Me: Well, that's 20 (again pointing to my head, but with less conviction) and 6 (putting up six fingers) so that's 20, 21, 22, 23, 24, 25, 26.
Anna: It's really easy isn't it?
Me: Is it? How would you do 30 + 6?
Anna: That's 36. It's like the same.
Before I could question her further, Anna's mind had jumped to another question: Anna: What's 5 + 5 + 5 + 5?
Me: That's 20 (flashing two sets of hands).
Anna: I thought so. It's like 10 + 10!
As I was planning what to ask next, Anna rushed over to the construction area leaving me drained and feeling inadequate. Later I discovered from the class teacher that Anna had a thorough grasp of doubles, and a growing awareness of place value, as is clear from our discussion. Anna is having "fun" playing with numbers, and subsequent teaching needs to build upon her developing capabilities. Sadly, many adults have told me of "insensitivity" and "indignation" when discussing calculations.
Claire, a manager for a publishing firm, explained: "I can remember working out a whole page of 'sums' and the teacher marking everyone wrong because I didn't show my working out. He stood in front of me and put a cross next to every one. I did them in my head and I could not understand how to do them any other way. I thought I was good at maths. I've hated that teacher ever since."
You could see from her expression, normally one of enthusiasm, that Claire's attitude to that teacher had never recovered. We bear a huge responsibility. Identifying mental strategies is not easy. Generalising about them for use in our teaching is difficult and open to speculation. But there is a treasure trove to be found by the confident teacher in an open approach. It is a confidence that we need to build. Current pressure on "knowing" can undermine attempts at "discovering".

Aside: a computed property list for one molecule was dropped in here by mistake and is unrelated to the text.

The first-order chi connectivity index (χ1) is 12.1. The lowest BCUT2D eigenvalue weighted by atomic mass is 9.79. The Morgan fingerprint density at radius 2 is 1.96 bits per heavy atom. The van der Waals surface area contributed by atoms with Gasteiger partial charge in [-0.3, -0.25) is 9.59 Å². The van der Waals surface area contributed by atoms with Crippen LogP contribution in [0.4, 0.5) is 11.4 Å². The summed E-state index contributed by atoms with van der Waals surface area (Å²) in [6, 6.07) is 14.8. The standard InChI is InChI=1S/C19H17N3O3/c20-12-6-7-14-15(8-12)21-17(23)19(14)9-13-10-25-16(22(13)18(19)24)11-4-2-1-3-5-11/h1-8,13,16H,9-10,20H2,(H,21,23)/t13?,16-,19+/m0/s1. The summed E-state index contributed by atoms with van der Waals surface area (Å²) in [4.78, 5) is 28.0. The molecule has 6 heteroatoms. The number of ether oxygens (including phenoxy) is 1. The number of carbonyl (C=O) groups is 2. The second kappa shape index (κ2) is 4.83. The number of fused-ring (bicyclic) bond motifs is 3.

An important stage in developing calculations is the ability to "transform" numbers - the ability to change to an equivalence that is more suitable for mental manipulation. For example 56 + 29 transformed to 56 + 30 - 1. Transforming numbers builds upon doubles and near doubles, capitalises on the use of number bonds, uses the ability to manipulate tens separately from units, and requires rounding up and down without losing the equivalence. All of this reduced to a number of steps to be performed and held in short-term memory.
The more fluent the children are with each skill, the more adaptable they will be given any set of numbers. Those struggling with this stage often need help in deciding what to do with the "bits" - the parts of numbers used for maintaining equivalence. Pressure on accuracy can lead them back to paper and pencil.
So finally, a brief word about mental methods and written computation. Many schools have successfully used an approach in mental work that is separate from written calculations. For example, children gain skills in "counting on" to work out mental subtraction, but use decomposition for written work. Other schools are now trying to adopt an approach to written calculations that is more related to the approach required of effective mental work. Both approaches, if used successfully, will mean that children are not "all fingers and thumbs" when doing calculations. You can count on it!
John Sharpe, a former Cambridgeshire headteacher, is a High Scope nursery trainer and a freelance primary adviser. He is in charge of the mathematics courses for the county and wrote the television series Wondermaths.